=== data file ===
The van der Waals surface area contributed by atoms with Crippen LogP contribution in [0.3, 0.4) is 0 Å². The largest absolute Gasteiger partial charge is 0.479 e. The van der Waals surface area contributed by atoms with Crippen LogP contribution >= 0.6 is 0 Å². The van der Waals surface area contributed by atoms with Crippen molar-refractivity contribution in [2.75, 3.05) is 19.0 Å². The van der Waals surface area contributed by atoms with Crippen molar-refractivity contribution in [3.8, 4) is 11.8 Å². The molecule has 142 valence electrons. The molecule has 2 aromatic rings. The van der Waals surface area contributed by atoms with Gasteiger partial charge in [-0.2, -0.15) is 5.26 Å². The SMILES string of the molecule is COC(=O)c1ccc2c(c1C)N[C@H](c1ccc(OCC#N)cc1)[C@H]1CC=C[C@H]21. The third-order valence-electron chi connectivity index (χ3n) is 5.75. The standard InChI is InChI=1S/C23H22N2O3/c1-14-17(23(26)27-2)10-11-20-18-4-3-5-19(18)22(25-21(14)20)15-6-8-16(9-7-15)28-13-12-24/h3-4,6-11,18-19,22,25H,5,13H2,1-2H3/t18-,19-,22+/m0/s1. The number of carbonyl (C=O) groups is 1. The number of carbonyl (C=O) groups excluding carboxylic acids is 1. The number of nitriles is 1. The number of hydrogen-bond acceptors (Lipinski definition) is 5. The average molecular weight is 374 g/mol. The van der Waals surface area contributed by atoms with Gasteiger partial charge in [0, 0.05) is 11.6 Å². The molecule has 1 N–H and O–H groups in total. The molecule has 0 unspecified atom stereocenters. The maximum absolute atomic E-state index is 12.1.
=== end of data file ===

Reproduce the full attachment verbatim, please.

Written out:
The van der Waals surface area contributed by atoms with Crippen LogP contribution in [0.3, 0.4) is 0 Å². The largest absolute Gasteiger partial charge is 0.479 e. The van der Waals surface area contributed by atoms with Crippen LogP contribution >= 0.6 is 0 Å². The van der Waals surface area contributed by atoms with Crippen molar-refractivity contribution in [2.75, 3.05) is 19.0 Å². The van der Waals surface area contributed by atoms with Crippen molar-refractivity contribution in [3.8, 4) is 11.8 Å². The molecule has 142 valence electrons. The molecule has 2 aromatic rings. The van der Waals surface area contributed by atoms with Gasteiger partial charge in [-0.2, -0.15) is 5.26 Å². The SMILES string of the molecule is COC(=O)c1ccc2c(c1C)N[C@H](c1ccc(OCC#N)cc1)[C@H]1CC=C[C@H]21. The third-order valence-electron chi connectivity index (χ3n) is 5.75. The standard InChI is InChI=1S/C23H22N2O3/c1-14-17(23(26)27-2)10-11-20-18-4-3-5-19(18)22(25-21(14)20)15-6-8-16(9-7-15)28-13-12-24/h3-4,6-11,18-19,22,25H,5,13H2,1-2H3/t18-,19-,22+/m0/s1. The number of carbonyl (C=O) groups is 1. The number of carbonyl (C=O) groups excluding carboxylic acids is 1. The number of nitriles is 1. The number of hydrogen-bond acceptors (Lipinski definition) is 5. The average molecular weight is 374 g/mol. The van der Waals surface area contributed by atoms with Gasteiger partial charge in [0, 0.05) is 11.6 Å². The molecule has 1 N–H and O–H groups in total. The molecule has 0 unspecified atom stereocenters. The maximum absolute atomic E-state index is 12.1.